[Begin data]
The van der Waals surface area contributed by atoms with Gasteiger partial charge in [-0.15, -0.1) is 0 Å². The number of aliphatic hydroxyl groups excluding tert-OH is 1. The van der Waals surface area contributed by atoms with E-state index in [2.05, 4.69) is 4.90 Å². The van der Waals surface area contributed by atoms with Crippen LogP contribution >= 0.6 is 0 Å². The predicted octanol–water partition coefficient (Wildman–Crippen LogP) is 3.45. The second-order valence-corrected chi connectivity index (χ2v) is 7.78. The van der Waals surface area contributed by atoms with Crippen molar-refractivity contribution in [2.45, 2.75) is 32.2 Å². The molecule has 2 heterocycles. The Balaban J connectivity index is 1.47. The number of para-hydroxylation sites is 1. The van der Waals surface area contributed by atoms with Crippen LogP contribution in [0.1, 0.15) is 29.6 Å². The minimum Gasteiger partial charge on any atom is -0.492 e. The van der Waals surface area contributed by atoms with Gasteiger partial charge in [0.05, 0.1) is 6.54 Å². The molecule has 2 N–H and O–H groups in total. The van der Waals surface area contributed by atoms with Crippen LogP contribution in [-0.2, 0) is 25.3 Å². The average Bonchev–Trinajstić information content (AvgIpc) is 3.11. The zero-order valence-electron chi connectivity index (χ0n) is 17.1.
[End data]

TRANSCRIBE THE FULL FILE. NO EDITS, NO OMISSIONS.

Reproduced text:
The van der Waals surface area contributed by atoms with Gasteiger partial charge in [-0.15, -0.1) is 0 Å². The number of aliphatic hydroxyl groups excluding tert-OH is 1. The van der Waals surface area contributed by atoms with E-state index in [2.05, 4.69) is 4.90 Å². The van der Waals surface area contributed by atoms with Crippen LogP contribution >= 0.6 is 0 Å². The predicted octanol–water partition coefficient (Wildman–Crippen LogP) is 3.45. The second-order valence-corrected chi connectivity index (χ2v) is 7.78. The van der Waals surface area contributed by atoms with Crippen molar-refractivity contribution in [2.45, 2.75) is 32.2 Å². The molecule has 2 heterocycles. The Balaban J connectivity index is 1.47. The number of para-hydroxylation sites is 1. The van der Waals surface area contributed by atoms with Crippen LogP contribution in [0.1, 0.15) is 29.6 Å². The minimum Gasteiger partial charge on any atom is -0.492 e. The van der Waals surface area contributed by atoms with Gasteiger partial charge in [0.05, 0.1) is 6.54 Å². The molecule has 2 N–H and O–H groups in total. The van der Waals surface area contributed by atoms with Crippen LogP contribution in [-0.2, 0) is 25.3 Å². The average Bonchev–Trinajstić information content (AvgIpc) is 3.11. The zero-order valence-electron chi connectivity index (χ0n) is 17.1.